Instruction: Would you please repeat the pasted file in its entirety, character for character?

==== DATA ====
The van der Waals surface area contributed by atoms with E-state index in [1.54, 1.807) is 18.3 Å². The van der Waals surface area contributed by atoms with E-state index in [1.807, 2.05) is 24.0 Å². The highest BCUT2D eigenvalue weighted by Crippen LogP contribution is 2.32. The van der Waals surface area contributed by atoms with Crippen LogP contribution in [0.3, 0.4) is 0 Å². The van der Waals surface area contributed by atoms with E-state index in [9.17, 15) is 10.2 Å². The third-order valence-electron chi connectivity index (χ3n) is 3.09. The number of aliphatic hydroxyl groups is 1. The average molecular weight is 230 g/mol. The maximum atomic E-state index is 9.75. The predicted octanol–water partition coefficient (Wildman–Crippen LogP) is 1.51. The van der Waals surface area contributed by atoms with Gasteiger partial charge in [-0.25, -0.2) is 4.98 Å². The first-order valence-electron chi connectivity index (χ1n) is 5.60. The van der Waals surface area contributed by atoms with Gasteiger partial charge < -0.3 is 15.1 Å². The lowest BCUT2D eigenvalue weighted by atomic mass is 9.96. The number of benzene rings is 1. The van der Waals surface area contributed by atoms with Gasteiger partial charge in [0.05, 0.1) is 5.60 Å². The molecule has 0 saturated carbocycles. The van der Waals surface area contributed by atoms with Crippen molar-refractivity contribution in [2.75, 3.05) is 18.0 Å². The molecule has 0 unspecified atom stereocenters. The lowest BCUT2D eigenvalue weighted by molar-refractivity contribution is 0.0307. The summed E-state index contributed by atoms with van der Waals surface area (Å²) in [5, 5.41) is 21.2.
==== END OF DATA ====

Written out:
The van der Waals surface area contributed by atoms with E-state index in [1.54, 1.807) is 18.3 Å². The van der Waals surface area contributed by atoms with E-state index in [1.807, 2.05) is 24.0 Å². The highest BCUT2D eigenvalue weighted by Crippen LogP contribution is 2.32. The van der Waals surface area contributed by atoms with Crippen LogP contribution in [0.3, 0.4) is 0 Å². The van der Waals surface area contributed by atoms with E-state index in [9.17, 15) is 10.2 Å². The third-order valence-electron chi connectivity index (χ3n) is 3.09. The number of aliphatic hydroxyl groups is 1. The average molecular weight is 230 g/mol. The maximum atomic E-state index is 9.75. The predicted octanol–water partition coefficient (Wildman–Crippen LogP) is 1.51. The van der Waals surface area contributed by atoms with Gasteiger partial charge in [-0.25, -0.2) is 4.98 Å². The first-order valence-electron chi connectivity index (χ1n) is 5.60. The van der Waals surface area contributed by atoms with Gasteiger partial charge < -0.3 is 15.1 Å². The lowest BCUT2D eigenvalue weighted by atomic mass is 9.96. The number of benzene rings is 1. The van der Waals surface area contributed by atoms with Gasteiger partial charge in [0.05, 0.1) is 5.60 Å². The molecule has 0 saturated carbocycles. The van der Waals surface area contributed by atoms with Crippen molar-refractivity contribution in [2.75, 3.05) is 18.0 Å². The molecule has 0 unspecified atom stereocenters. The lowest BCUT2D eigenvalue weighted by molar-refractivity contribution is 0.0307. The summed E-state index contributed by atoms with van der Waals surface area (Å²) in [5, 5.41) is 21.2.